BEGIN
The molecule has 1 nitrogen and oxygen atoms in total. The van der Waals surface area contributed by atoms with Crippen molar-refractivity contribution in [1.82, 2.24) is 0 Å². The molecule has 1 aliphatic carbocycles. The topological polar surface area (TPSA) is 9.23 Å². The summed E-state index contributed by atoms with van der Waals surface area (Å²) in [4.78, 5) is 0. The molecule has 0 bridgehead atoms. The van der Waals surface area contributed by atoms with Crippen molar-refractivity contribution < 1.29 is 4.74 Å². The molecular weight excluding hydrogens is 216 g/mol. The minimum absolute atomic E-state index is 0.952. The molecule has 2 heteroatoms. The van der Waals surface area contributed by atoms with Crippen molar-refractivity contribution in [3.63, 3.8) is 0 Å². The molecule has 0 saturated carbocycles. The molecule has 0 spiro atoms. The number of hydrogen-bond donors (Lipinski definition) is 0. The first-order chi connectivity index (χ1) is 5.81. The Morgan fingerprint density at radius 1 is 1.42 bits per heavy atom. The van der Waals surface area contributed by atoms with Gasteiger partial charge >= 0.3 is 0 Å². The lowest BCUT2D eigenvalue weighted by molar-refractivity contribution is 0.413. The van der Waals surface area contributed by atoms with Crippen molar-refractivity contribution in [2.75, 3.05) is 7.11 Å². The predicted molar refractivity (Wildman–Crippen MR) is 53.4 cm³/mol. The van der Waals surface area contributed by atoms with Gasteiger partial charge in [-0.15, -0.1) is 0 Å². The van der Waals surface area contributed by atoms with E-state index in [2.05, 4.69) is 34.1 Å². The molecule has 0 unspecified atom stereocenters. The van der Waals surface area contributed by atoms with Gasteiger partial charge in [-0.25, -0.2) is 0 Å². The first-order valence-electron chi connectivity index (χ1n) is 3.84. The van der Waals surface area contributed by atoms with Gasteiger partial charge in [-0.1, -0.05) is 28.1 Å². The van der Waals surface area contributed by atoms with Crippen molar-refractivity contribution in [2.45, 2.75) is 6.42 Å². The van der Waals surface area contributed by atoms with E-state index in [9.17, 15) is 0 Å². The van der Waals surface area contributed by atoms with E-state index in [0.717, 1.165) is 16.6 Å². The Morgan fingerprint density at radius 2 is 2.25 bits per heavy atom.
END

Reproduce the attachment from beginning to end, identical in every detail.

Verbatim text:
The molecule has 1 nitrogen and oxygen atoms in total. The van der Waals surface area contributed by atoms with Crippen molar-refractivity contribution in [1.82, 2.24) is 0 Å². The molecule has 1 aliphatic carbocycles. The topological polar surface area (TPSA) is 9.23 Å². The summed E-state index contributed by atoms with van der Waals surface area (Å²) in [4.78, 5) is 0. The molecule has 0 bridgehead atoms. The van der Waals surface area contributed by atoms with Crippen molar-refractivity contribution < 1.29 is 4.74 Å². The molecular weight excluding hydrogens is 216 g/mol. The minimum absolute atomic E-state index is 0.952. The molecule has 2 heteroatoms. The van der Waals surface area contributed by atoms with Crippen molar-refractivity contribution in [3.63, 3.8) is 0 Å². The molecule has 0 saturated carbocycles. The molecule has 0 spiro atoms. The number of hydrogen-bond donors (Lipinski definition) is 0. The first-order chi connectivity index (χ1) is 5.81. The Morgan fingerprint density at radius 1 is 1.42 bits per heavy atom. The van der Waals surface area contributed by atoms with Gasteiger partial charge >= 0.3 is 0 Å². The lowest BCUT2D eigenvalue weighted by molar-refractivity contribution is 0.413. The van der Waals surface area contributed by atoms with Crippen molar-refractivity contribution in [2.75, 3.05) is 7.11 Å². The predicted molar refractivity (Wildman–Crippen MR) is 53.4 cm³/mol. The van der Waals surface area contributed by atoms with Gasteiger partial charge in [-0.15, -0.1) is 0 Å². The van der Waals surface area contributed by atoms with E-state index in [2.05, 4.69) is 34.1 Å². The molecule has 0 unspecified atom stereocenters. The van der Waals surface area contributed by atoms with Gasteiger partial charge in [-0.25, -0.2) is 0 Å². The first-order valence-electron chi connectivity index (χ1n) is 3.84. The van der Waals surface area contributed by atoms with Gasteiger partial charge in [-0.1, -0.05) is 28.1 Å². The van der Waals surface area contributed by atoms with Crippen molar-refractivity contribution in [2.45, 2.75) is 6.42 Å². The van der Waals surface area contributed by atoms with E-state index in [9.17, 15) is 0 Å². The van der Waals surface area contributed by atoms with E-state index in [0.717, 1.165) is 16.6 Å². The Morgan fingerprint density at radius 2 is 2.25 bits per heavy atom.